Case studies are essential for B2B websites to demonstrate how your product solves problems and delivers results.
For example, our UXPin blog features a case study about “How PayPal scaled How PayPal Scaled Their Design Process with UXPin Merge.” Adoption from one of the biggest tech companies in the world gives Merge significant credibility and demonstrates that the product works.
10. Loading Speed
While loading speed optimization is typically the engineering team’s responsibility, designers can do a lot to reduce the page load time, including:
- Use responsive design best practices and optimize layouts and content for desktop, tablet, and mobile devices.
- Eliminate unnecessary “nice-to-have” features and functionality that don’t get users to their goals faster.
- Use JPG rather than PNG and scale and optimize images according to placement and web layout.
- Use SVG for logos, icons, and other graphics.
Conversion Rate Optimization
Here are some tips design teams can use to analyze and optimize a website’s conversion rate. Designers can use these tests for existing websites or test new ideas.
A/B testing (split testing) is a technique for comparing two designs to determine which performs better. It’s an iterative process where UX designers make small changes to optimize websites and landing pages.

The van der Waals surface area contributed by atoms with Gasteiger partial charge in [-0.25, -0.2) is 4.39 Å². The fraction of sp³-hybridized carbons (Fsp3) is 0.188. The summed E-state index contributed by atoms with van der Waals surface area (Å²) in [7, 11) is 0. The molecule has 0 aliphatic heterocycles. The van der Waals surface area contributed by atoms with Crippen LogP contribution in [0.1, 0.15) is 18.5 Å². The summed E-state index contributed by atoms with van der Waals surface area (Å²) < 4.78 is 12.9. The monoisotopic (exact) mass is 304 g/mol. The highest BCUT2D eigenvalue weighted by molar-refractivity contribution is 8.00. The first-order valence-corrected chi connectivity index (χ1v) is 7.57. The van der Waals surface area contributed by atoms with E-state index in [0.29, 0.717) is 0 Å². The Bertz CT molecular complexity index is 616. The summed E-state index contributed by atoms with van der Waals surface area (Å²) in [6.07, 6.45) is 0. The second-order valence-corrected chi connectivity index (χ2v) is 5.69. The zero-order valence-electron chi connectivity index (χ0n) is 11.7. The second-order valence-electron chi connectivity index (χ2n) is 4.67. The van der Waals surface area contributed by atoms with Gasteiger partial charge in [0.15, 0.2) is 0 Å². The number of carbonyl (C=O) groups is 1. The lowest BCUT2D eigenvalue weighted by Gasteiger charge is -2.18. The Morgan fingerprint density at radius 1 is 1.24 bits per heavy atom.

The secret to successful A/B testing is to compare minor changes, like color, copy phrasing, fonts, images, etc. Comparing two completely different designs makes it difficult to tell what specifically increased conversions.
Multivariate testing is similar to A/B testing, but design teams test multiple designs instead of only two variations. Designers can test multiple layouts simultaneously to arrive at the best option faster.
These tests only work for high-traffic websites where designers can split visitors into multiple groups and still have a large enough sample size to achieve accurate results.
Heatmaps provide insights into how website visitors engage with a webpage and content, notably hover, scroll, and click/tap interactions. Design teams use this data to determine:
- Are CTAs and user journeys obvious?